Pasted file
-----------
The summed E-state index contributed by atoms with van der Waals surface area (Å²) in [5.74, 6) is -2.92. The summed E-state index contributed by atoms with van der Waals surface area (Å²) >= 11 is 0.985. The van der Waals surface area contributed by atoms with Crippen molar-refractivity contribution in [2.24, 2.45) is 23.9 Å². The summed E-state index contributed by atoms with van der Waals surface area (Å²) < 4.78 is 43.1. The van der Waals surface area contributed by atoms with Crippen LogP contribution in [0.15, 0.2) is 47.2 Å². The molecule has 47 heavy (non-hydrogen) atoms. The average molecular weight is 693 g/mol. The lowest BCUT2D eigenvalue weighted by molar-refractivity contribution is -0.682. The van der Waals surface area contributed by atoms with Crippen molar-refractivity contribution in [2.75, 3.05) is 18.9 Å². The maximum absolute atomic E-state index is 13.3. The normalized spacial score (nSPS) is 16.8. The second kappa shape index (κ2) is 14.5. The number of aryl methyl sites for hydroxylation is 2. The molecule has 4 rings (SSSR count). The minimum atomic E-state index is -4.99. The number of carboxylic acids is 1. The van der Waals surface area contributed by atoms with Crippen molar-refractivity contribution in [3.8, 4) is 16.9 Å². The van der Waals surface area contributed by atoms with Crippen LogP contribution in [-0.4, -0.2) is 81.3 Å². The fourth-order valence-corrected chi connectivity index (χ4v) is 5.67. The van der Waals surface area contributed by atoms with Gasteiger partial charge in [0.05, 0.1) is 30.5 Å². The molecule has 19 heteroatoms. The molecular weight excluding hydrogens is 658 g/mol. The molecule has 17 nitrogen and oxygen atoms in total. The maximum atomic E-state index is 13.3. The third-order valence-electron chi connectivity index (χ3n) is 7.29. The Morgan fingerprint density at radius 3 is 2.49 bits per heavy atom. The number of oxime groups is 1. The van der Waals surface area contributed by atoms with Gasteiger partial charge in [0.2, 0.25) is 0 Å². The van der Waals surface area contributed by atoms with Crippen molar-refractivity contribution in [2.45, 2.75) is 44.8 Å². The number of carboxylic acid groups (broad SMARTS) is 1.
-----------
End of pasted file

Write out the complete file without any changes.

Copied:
The summed E-state index contributed by atoms with van der Waals surface area (Å²) in [5.74, 6) is -2.92. The summed E-state index contributed by atoms with van der Waals surface area (Å²) >= 11 is 0.985. The van der Waals surface area contributed by atoms with Crippen molar-refractivity contribution in [2.24, 2.45) is 23.9 Å². The summed E-state index contributed by atoms with van der Waals surface area (Å²) < 4.78 is 43.1. The van der Waals surface area contributed by atoms with Crippen LogP contribution in [0.15, 0.2) is 47.2 Å². The molecule has 47 heavy (non-hydrogen) atoms. The average molecular weight is 693 g/mol. The lowest BCUT2D eigenvalue weighted by molar-refractivity contribution is -0.682. The van der Waals surface area contributed by atoms with Crippen molar-refractivity contribution in [2.75, 3.05) is 18.9 Å². The maximum absolute atomic E-state index is 13.3. The normalized spacial score (nSPS) is 16.8. The second kappa shape index (κ2) is 14.5. The number of aryl methyl sites for hydroxylation is 2. The molecule has 4 rings (SSSR count). The minimum atomic E-state index is -4.99. The number of carboxylic acids is 1. The van der Waals surface area contributed by atoms with Crippen molar-refractivity contribution in [3.8, 4) is 16.9 Å². The van der Waals surface area contributed by atoms with Crippen LogP contribution in [-0.4, -0.2) is 81.3 Å². The fourth-order valence-corrected chi connectivity index (χ4v) is 5.67. The van der Waals surface area contributed by atoms with Gasteiger partial charge in [0.05, 0.1) is 30.5 Å². The molecule has 19 heteroatoms. The molecular weight excluding hydrogens is 658 g/mol. The molecule has 17 nitrogen and oxygen atoms in total. The maximum atomic E-state index is 13.3. The third-order valence-electron chi connectivity index (χ3n) is 7.29. The Morgan fingerprint density at radius 3 is 2.49 bits per heavy atom. The number of oxime groups is 1. The van der Waals surface area contributed by atoms with Gasteiger partial charge in [0.2, 0.25) is 0 Å². The van der Waals surface area contributed by atoms with Crippen molar-refractivity contribution in [2.45, 2.75) is 44.8 Å². The number of carboxylic acid groups (broad SMARTS) is 1.